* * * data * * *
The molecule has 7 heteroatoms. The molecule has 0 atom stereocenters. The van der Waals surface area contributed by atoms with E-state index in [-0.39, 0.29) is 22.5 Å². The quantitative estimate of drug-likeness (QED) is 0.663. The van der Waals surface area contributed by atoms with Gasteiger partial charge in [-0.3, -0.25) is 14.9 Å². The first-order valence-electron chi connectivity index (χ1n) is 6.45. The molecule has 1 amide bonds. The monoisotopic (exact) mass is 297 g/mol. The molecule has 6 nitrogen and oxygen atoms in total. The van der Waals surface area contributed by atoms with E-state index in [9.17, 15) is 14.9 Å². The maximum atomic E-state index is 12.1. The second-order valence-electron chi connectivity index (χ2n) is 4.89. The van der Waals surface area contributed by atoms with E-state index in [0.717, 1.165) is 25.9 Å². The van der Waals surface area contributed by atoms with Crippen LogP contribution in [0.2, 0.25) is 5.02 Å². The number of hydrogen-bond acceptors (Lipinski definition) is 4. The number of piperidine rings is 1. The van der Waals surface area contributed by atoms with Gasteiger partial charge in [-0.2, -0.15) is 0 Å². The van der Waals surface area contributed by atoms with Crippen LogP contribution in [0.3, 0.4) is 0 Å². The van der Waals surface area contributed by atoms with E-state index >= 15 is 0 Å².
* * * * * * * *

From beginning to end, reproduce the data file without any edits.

The molecule has 7 heteroatoms. The molecule has 0 atom stereocenters. The van der Waals surface area contributed by atoms with E-state index in [-0.39, 0.29) is 22.5 Å². The quantitative estimate of drug-likeness (QED) is 0.663. The van der Waals surface area contributed by atoms with Gasteiger partial charge in [-0.3, -0.25) is 14.9 Å². The first-order valence-electron chi connectivity index (χ1n) is 6.45. The molecule has 1 amide bonds. The monoisotopic (exact) mass is 297 g/mol. The molecule has 6 nitrogen and oxygen atoms in total. The van der Waals surface area contributed by atoms with E-state index in [9.17, 15) is 14.9 Å². The maximum atomic E-state index is 12.1. The second-order valence-electron chi connectivity index (χ2n) is 4.89. The van der Waals surface area contributed by atoms with E-state index in [0.717, 1.165) is 25.9 Å². The van der Waals surface area contributed by atoms with Crippen LogP contribution in [0.2, 0.25) is 5.02 Å². The number of hydrogen-bond acceptors (Lipinski definition) is 4. The number of piperidine rings is 1. The van der Waals surface area contributed by atoms with Gasteiger partial charge in [-0.2, -0.15) is 0 Å². The van der Waals surface area contributed by atoms with Crippen LogP contribution in [0.3, 0.4) is 0 Å². The van der Waals surface area contributed by atoms with E-state index >= 15 is 0 Å².